We have a great support network and everyone is looking forward to a brighter new year.

From Dream Creek Ranch, we wish everyone a happy, healthy and peaceful new year.

Much love,

Dori & Chuck

The same view of the land after the Bear Fire.


Dori sent me Before & After photos. Seeing the actual photos made me realize how scary their situation was and is. Miraculously, their house was the only one in their neighborhood not damaged by the fire. The photos and captions are from her property and I have interspersed them between the questions and answers. Many of her neighbors have left for good. Too much damage and perhaps too much trauma.

Q: When did you vacate your house because of the Bear Fire?

A: September 8th at 3pm we got an immediate evacuation order. Normally you get a warning but it went straight to an order. They blocked off the only way up to allow for egress. But that left people in town unable to get back home to evacuate their stuff and animals. I worked on getting the llamas and goats evacuated for hours but they weren’t letting animal rescues up.

And the power was turned off the day before because of wind. Our generator wouldn’t restart so we were without power or internet. We waited as long as we could. At 12:15 am we had to let the animals out of the barn so they wouldn’t get trapped inside. By that point we could hear propane tanks etc., blowing up in the distance and texts were telling us that Berry Creek was completely on fire.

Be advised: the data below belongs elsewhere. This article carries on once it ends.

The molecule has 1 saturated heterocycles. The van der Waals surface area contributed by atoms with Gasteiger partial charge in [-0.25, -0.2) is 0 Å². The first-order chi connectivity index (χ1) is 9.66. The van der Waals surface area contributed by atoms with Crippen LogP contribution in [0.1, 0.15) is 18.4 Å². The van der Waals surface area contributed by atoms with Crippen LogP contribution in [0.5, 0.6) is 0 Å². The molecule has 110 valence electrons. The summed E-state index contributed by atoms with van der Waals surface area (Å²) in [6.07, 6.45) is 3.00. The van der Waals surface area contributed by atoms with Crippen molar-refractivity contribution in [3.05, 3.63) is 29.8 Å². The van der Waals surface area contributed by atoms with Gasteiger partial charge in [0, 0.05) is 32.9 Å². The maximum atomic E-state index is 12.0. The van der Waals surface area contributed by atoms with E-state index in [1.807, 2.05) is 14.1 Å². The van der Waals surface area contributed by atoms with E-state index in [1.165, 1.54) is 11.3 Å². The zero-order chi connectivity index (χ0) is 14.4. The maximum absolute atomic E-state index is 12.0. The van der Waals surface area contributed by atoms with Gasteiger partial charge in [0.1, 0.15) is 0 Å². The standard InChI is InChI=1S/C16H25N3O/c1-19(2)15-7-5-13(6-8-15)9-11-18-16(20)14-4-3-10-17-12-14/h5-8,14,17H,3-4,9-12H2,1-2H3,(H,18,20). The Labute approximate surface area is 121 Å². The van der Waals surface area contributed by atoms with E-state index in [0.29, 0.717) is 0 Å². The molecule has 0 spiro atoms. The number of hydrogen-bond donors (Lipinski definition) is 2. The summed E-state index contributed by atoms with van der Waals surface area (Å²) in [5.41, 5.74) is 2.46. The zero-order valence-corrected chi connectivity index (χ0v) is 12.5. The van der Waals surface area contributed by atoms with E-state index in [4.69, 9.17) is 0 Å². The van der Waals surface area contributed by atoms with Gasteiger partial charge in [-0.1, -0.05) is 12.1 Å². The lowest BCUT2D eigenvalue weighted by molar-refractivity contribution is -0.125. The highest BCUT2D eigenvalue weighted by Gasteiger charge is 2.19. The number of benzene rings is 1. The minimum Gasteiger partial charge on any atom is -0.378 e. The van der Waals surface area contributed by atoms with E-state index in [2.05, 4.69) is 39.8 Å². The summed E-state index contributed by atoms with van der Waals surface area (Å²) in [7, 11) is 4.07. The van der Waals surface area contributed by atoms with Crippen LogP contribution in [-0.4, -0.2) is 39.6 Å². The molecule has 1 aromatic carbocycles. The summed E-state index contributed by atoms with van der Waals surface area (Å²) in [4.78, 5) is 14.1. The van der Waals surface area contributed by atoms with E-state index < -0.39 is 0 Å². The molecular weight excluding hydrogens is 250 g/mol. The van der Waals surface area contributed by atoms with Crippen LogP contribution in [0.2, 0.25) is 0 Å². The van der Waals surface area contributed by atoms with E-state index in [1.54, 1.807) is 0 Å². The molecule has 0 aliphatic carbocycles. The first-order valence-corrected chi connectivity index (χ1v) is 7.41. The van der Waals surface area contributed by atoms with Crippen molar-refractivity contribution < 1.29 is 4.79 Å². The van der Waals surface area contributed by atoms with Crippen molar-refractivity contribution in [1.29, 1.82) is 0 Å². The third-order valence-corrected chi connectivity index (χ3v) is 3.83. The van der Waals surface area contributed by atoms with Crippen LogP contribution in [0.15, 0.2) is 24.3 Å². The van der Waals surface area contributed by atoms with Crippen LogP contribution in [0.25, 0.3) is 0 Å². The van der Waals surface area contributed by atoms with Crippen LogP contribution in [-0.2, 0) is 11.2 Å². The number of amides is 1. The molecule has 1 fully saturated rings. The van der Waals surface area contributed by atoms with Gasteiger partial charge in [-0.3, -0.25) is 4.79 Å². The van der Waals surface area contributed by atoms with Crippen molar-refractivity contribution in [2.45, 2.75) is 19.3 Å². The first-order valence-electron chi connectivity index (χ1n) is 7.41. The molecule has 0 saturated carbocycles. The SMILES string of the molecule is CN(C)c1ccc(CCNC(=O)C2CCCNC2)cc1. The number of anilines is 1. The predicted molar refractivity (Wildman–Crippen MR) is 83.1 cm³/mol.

Q: Where did you stay? How long?

A: We made it to our friends house about 40 minutes away at 2:30 am. When we arrived they had also just got an evacuation warning. But we stayed because they were far enough out. We also sheltered there 22 months before for ten days during the Camp Fire. (When?)
Q. Was yours the only house left that wasn’t burned in your “neighborhood?

There were 1700 structures lost. We were one of about 50 that survived. Our house and barn survived. That was a combination of a miracle and lots of clearance that Chuck has been actively working on for the past two years.

Q. How many neighbors who lost their homes left for good and how many stayed?

A: Hard to say. A lot of properties haven’t been cleared yet. Some people came back before that and are living in tents or trailers with generators. Others are in town. Others have already left for other places to live. Among our friends it’s 50/50 on who plans to rebuild. It’s a terrible loss of community. 16 people died that night.

Q: Why do you stay?

A: This is our place on earth. Even with forest devastation, it feels like home. Our ranch has always been a gathering place. And now it’s the only familiar spot on the mountain. Our friends who have lost everything come and sit in this magical place and are able to have a few moments of relaxation and normality. By all accounts our place should not be here. Every day is a blessing that we still have our home. Our safe place.